Distinto a "Macbeth", Welles hace una puesta en escena liberada de la carga expresionista. "Otelo" es además una versión que se aleja del formato victoriano, desde su performance hasta sus mismos diálogos. La versión aquí es más fílmica y menos teatral. En trama, apasionante ese cambio brutal del Moro. Su semblante maligno angustia. Yago flagela con maestría mientras Desdémona es martitizada. El alma es la tragedia.
Oddly, Welles' Othello reminds me of a Black and White graphic novel (a delightful one), with lots of terrific POV angles using bold pen and ink illustrations of dark cavernous castle passages and noirish keylights with blue-black shadows, all the while incorporating a toned-down Elizabethan language in bite-size cartouches over the
This is at times breathtakingly good. However its frenetic pace, which is a product of its patchwork method of shooting, does at times bewilder the viewer. I can't imagine a viewer who wasn't already very familiar with the play understanding much of what goes on. That said Welles makes for a wonderful Othello, by far my favourite interpretation of the role. And there are moments of pure gold throughout.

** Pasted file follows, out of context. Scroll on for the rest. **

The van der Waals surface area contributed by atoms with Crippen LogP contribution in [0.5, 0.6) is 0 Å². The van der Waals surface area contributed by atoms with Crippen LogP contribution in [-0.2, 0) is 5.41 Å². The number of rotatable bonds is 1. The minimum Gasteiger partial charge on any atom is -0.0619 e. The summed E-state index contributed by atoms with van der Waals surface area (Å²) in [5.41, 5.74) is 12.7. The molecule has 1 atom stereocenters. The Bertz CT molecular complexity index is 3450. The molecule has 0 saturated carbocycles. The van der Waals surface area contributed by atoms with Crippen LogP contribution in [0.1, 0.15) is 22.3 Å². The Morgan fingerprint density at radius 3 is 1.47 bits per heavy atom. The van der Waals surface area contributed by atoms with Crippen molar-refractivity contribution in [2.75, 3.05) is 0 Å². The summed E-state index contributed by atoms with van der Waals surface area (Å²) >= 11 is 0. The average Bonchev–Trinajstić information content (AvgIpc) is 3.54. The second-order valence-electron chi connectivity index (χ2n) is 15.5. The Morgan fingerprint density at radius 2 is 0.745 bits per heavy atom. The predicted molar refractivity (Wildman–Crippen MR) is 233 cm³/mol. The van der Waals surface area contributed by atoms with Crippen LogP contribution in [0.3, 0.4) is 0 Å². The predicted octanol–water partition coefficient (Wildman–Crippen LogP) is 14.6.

I watched the 1992 restored version released by Welles daughter. I loved it. But I hope to see the original version one day and compare the two, Jonathan Rosenbaum wrote about how the new version is inferior to the original in so many ways. Still, highly recommended masterpiece that shows Welles talent for adapting Shakespeare's plays to the big screen.
This isn't exactly Shakespeare, but it may be the best film ever derived from his work: a disorienting, phantasmagoric staging of Othello sped up to such a pace (and done with such a grim, beautiful eye for chaos) that nearly every shot can send your mind reeling. The result is the only Shakespeare adaptation that runs the risk of giving you a panic attack.